Mandolinquents – Weird Musical History #5

Among top musicians, claimed one newspaper in 1932, the mandolin is much maligned and seen as ‘a tinkling toy, fit only for people whose musical ambition, like their musical ability, is severely limited’.[i]

Not true, of course. I’ve unearthed a couple of French stories that show that the mandolin has played a role in heinous crimes – and I’m not just talking about crimes against music…

A Mysterious Adventure at Bordeaux

In August 1899, the French city of Bordeaux was alight with fevered speculation about a bizarre crime. Late one Monday evening a young man was walking down the street when from out of a dark alley he was leapt upon by an ‘ill-favoured’ assailant. The attacker stabbed his victim in the back and then disappeared into the night, while the man screamed and dropped to the floor. Some passers-by had seen the attack and were dashing to help the injured man, when from nowhere a landau drew up, two men leapt out and scooped up the young man and threw him into their carriage. They galloped off at a furious speed, but instead of a whip, the driver lashed his horses with a mandolin.[ii]

This strange story appeared in many newspapers, though none give details and it seems to be more rumour than verified crime, but it does have the makings of a thrilling cloak and dagger mystery. From what I can find, the good people of Bordeaux never found a solution, and the young man, his attacker or his mandolin wielding kidnappers were never heard of again.

However, the seemingly random appearance of a mandolin made me wonder if the following remarkable character may have been at the bottom of it all…

The Musical Cobbler ~ France’s Most Wanted

Armand Mousset was one of the most notorious criminals in late nineteenth and early twentieth century France. He was mysterious, elusive, a master of disguise, forger, escapologist and was nearly always one step ahead of the police. The papers called him the musical cobbler, and it was his instrument – the mandolin – which played a part in his eventual downfall.

Police had very little information on Mousset as he robbed and burgled his way across France. All they knew was that in the days before a series of robberies occurred in a town, a mysterious mandolin player would be seen about the place. After the crimes had been committed, he would not be seen again. Soon after, the sudden appearance of a mandolin wielding stranger in another town, perhaps a hundred miles away, would presage another series of crimes. The stranger had the uncanny ability to vanish without trace whenever authorities were getting close.

Mousset was responsible for hundreds of robberies and burglaries across Europe and South America and operated under dozens of names supported by expertly forged passports and birth certificates. The only other thing the police knew about him was that he was a shoemaker – hence his nickname of the musical cobbler.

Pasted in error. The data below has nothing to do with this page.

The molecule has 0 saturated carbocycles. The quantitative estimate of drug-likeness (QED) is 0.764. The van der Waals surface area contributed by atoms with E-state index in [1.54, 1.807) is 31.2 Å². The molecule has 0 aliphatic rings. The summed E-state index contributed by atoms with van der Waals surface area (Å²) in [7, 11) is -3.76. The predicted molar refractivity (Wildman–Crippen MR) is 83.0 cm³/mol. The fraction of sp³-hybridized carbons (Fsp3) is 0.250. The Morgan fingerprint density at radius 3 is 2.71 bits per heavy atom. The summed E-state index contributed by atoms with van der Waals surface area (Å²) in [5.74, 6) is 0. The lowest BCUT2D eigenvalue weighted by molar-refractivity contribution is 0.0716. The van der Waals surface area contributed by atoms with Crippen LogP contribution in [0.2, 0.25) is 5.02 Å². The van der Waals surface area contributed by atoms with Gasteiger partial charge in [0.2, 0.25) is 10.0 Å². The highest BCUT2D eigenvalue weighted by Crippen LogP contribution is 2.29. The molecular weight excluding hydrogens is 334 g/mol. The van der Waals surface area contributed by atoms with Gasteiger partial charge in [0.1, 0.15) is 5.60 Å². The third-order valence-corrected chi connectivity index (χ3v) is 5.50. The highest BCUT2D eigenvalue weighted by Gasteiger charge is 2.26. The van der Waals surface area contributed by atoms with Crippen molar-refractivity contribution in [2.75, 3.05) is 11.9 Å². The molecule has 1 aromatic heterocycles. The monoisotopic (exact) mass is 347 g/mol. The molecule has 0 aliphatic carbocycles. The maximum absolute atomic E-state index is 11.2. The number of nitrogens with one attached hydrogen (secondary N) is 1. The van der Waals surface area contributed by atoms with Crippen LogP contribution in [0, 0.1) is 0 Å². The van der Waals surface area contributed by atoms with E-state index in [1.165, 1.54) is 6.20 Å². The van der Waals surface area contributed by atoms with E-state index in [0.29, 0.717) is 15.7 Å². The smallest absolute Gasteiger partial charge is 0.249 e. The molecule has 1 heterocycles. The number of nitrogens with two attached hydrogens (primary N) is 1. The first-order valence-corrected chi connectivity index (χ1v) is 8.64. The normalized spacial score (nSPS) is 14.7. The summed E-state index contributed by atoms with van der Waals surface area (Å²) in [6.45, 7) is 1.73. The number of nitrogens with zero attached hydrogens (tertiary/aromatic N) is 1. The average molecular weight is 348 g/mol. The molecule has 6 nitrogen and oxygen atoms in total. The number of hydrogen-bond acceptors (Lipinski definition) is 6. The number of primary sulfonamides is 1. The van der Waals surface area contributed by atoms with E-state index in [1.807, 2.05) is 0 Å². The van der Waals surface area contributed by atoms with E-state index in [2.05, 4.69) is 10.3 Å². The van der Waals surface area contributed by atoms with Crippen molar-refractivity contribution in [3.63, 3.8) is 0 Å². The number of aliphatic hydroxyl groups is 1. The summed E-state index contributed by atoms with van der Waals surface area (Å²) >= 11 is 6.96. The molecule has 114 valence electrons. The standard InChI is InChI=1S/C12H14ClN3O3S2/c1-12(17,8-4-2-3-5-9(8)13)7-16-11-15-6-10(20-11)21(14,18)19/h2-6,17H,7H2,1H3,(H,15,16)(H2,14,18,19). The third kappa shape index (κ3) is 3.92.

In 1891, Mousset’s luck ran out and he was caught and sentenced to hard labour on France’s notorious penal colony Devil’s Island, off the coast of French Guiana, South America. Conditions there were grim, and the death rate was 75%. Mousset, however, managed a daring escape and returned to France. Unfortunately, we’re not told how he did this.

Devil’s Island Penal Colony

In 1909 he was recaptured and found himself back on Devil’s Island. After a few years, he again managed to escape. Some sources say he did this by disguising himself and marching out with some soldiers. Other sources have him steal a canoe with five comrades and make the difficult and dangerous journey to Brazil. Four of the escapees died en route, but Mousset again made it back to Paris.

Mousset had his nemesis – Detective Inspector Oudin of the Paris Detective Force who had spent ten years tracking the criminal after his escape from Devil’s Island. Oudin had almost caught him in a house raid in 1926, but arrived just too late finding only some cobbler’s tools and a mandolin.

However, Oudin’s net tightened. In the last days of December 1928, Oudin followed Mousset as he desperately tried to evade capture in an exciting Paris cat and mouse chase. Mousset used all the tricks of his art and frequently changed disguise or doubled back on himself. Finally, Oudin traced him to a squalid hotel room where he was caught with a trunk full of wigs, disguises and forged identity papers.

It was a fair cop, and Mousset gamely congratulated Oudin on his success in finally capturing him after a ten-year chase. On being arrested Mousset defiantly announced that they had better not send him back to Devil’s Island ‘or I should teach all my mates how to escape’.

Indeed, now in his mid-sixties, Mousset’s age meant it likely he would be sent to a French prison rather than back to the penal colony he’d twice escaped from.

I don’t know if there’s a moral to this story, unless it’s that the mandolin is probably not the best instrument for a career criminal.[iii]

[i] The Aberdeen Press and Journal 7 June 1932

[ii] St James Gazette 23 August 1889

[iii] Scotsman 21 January, 1929; Belfast Telegraph 7 January 1929; Perth Daily News 8 February 1929

Published by Paul Weatherhead

Author of Weird Calderdale, musician and songwriter

Leave a Reply

Fill in your details below or click an icon to log in: Logo

You are commenting using your account. Log Out /  Change )

Twitter picture

You are commenting using your Twitter account. Log Out /  Change )

Facebook photo

You are commenting using your Facebook account. Log Out /  Change )

Connecting to %s

%d bloggers like this: